Vandals

Odoacer fall and death. 25 February, 493.

In 476, the barbarian warlord Odoacer founded the Kingdom of Italy as the first King of Italy, initiating a new era over Roman lands. Unlike most of the last emperors, he acted decisively. He took many military actions to strengthen his control over Italy and its neighboring areas. He achieved a solid diplomatic coup by inducing the Vandal king Gaiseric to cede to him Sicily. When Julius Nepos was murdered by two of his retainers in his country house near Salona (May 480), Odoacer assumed the duty of pursuing and executing the assassins, and at the same time established his own rule in Dalmatia. As Bury points out, “It is highly important to observe that Odovacar established his political power with the co-operation of the Roman Senate, and this body seems to have given him their loy...

Odovacer Becomes King of Italy – August 23, 476 AD

Not of Roman origin, Flavius Odovacer (or Odoacer) was an officer in the Roman Army by 470 AD. There is mention of an Odovacrius having fought against the Visigoths in 463, which may be the same person as Odovacer. Chronicler John of Antioch wrote that Odovacer was on the side of the Gothic magister militum, Ricimer, at the start of the battle against the emperor Anthemius, in 472. The scholar, Procopius of Caesarea, described Odovacer as one of the emperor’s bodyguards. Presumably he meant of Olybrius, whom Ricimer promoted to emperor against Anthemius. Olybrius only reigned for about seven months before he died of dropsy in October or November 472, a few months after Ricimer had died from a hemorrhage. The next Western emperor was Glycerius, elevated by the magister militum Gundobad, nep...

Probus Born – August 19, 232 AD

According to most sources, Marcus Aurelius Probus was born on August 19, 232 AD in Sirmium, Pannonia Inferior (modern-day Sremska Mitrovica, Serbia). David Vagi notes in his two-volume work, “Coinage and History of the Roman Empire”, Probus may have actually been instead born in Siscia, given the interesting and unusual attention paid to that city on his coinage. In fact, his coinage itself displays the most elaborate bust types, along with very unusual legends and a complex set of mintmarks that combine to make a multitude of varieties. The most extensive website of which I currently know on the coins of Probus, was created by my friend GK, at: http://probvs.net/probvs/ Not much is documented about Probus before he joined the military, around 250 AD, when he was of age. Civil wars and tri...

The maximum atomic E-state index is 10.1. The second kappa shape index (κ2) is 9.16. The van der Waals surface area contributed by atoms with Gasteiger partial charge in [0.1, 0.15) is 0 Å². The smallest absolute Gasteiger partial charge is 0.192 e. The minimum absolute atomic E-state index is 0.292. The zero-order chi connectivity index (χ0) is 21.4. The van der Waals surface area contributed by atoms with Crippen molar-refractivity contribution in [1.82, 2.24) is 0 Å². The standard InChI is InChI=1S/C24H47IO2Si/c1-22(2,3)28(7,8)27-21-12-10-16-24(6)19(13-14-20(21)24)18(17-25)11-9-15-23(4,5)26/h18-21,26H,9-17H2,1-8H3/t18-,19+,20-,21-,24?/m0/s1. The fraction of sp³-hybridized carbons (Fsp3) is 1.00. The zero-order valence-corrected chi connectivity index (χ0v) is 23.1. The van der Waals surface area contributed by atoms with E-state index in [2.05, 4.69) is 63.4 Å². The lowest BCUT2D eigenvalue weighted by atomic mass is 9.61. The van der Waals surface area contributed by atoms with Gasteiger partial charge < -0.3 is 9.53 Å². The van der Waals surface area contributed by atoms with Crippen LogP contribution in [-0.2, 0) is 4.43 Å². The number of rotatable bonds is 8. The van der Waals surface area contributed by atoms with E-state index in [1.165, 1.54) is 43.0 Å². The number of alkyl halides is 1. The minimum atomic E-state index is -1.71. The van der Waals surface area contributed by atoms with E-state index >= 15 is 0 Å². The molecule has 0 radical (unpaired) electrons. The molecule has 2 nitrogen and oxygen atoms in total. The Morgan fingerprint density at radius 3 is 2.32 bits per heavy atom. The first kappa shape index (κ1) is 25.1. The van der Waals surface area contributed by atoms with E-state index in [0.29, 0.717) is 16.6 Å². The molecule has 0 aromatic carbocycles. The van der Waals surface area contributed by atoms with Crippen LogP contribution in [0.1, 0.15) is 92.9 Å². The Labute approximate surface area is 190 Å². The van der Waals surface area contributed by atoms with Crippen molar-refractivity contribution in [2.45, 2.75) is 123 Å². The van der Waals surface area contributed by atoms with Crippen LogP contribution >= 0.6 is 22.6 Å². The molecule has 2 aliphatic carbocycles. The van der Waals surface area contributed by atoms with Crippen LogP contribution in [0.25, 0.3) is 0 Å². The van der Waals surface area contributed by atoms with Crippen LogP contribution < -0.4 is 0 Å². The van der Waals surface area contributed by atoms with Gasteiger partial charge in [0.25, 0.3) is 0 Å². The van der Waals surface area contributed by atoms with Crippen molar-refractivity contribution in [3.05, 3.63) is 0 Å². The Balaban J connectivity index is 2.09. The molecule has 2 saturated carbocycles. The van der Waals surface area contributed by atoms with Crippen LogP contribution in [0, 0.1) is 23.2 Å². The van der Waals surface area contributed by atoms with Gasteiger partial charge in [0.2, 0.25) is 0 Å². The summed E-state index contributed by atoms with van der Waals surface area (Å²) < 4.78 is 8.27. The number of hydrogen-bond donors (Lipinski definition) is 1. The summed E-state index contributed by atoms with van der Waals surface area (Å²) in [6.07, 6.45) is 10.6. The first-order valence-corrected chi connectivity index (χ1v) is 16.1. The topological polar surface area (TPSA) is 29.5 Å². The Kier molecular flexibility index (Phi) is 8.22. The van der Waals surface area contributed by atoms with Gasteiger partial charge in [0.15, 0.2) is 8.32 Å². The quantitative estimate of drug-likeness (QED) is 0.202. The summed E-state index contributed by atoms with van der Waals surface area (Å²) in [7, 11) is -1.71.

Carthage Falls to the Vandals – October 24, 439 AD

Gaiseric (also spelled Genseric and Geiseric) was born in Hungary, c.389 AD, the illegitimate son of King Godigisel of the Vandals. Godigisel was slain in battle against the Franks in 406, during the Crossing of the Rhine. Upon his death, his son Gunderic took the throne. He ruled for 22 years, often clashing with the Visigoths who were much more numerous. Gaiseric was crowned king in 428, when the Vandals were settled in Hispania Baetica. This  is a category of  Carthage coins. Gaiseric had great vision and ambition, but his relatively small Germanic tribe was in constant conflict with other tribes in the area. He decided to move all 20-80,000 of his people to North Africa, which was at the time under Roman Imperial rule and leave the fighting in Hispania to the Visigoths and Suebi. It is...

Temple of Jupiter Optimus Maximus – July 6, 83 BC

Numa Pompilius, after defeating the Italic Sabines in Rome, decided he and his Etruscans were going to settle the area to show their superiority. Most of the temples and shrines on the southern hilltop of the Capitoline Hill were destroyed so as to make room for the massive Temple of Jupiter Optimus Maximus, which was to be visible from all the hills in the entire city. Construction began under the first king of the Etruscan dynasty, Tarquinius Priscus during early 6th Century BC. Nothing is mentioned in written records about progress under the second king, Servius Tullius. Tarquinius Superbus picked up the project again during his reign as the third king, but was interrupted by the death of his father. He was not able to finish the project before he was banished from Rome, ending the Etru...

The Sacking of Rome – June 16, 455 AD

The Vandals were living in the Roman province of Hispania Baetica during the reign of King Gunderic. After Gunderic’s death in 428 AD, his half-brother, Genseric (or Gaiseric), was elected king. He wanted to greatly expand the power and influence of his people, but was suffering from numerous attacks by their neighbors, the larger Visigoth tribe. After being attacked by another neighboring tribe, the Suebi, Genseric decided to move to North Africa, even though he was victorious in this battle. At the time, the Roman governor of North Africa, Bonifacius, was having disputes with Aetius, an accomplished Roman general and Master of Soldiers stationed there. By 429, Genseric had moved all of his people, between 20-80,000 of them, to the new lands and taking advantage of the Roman divided force...

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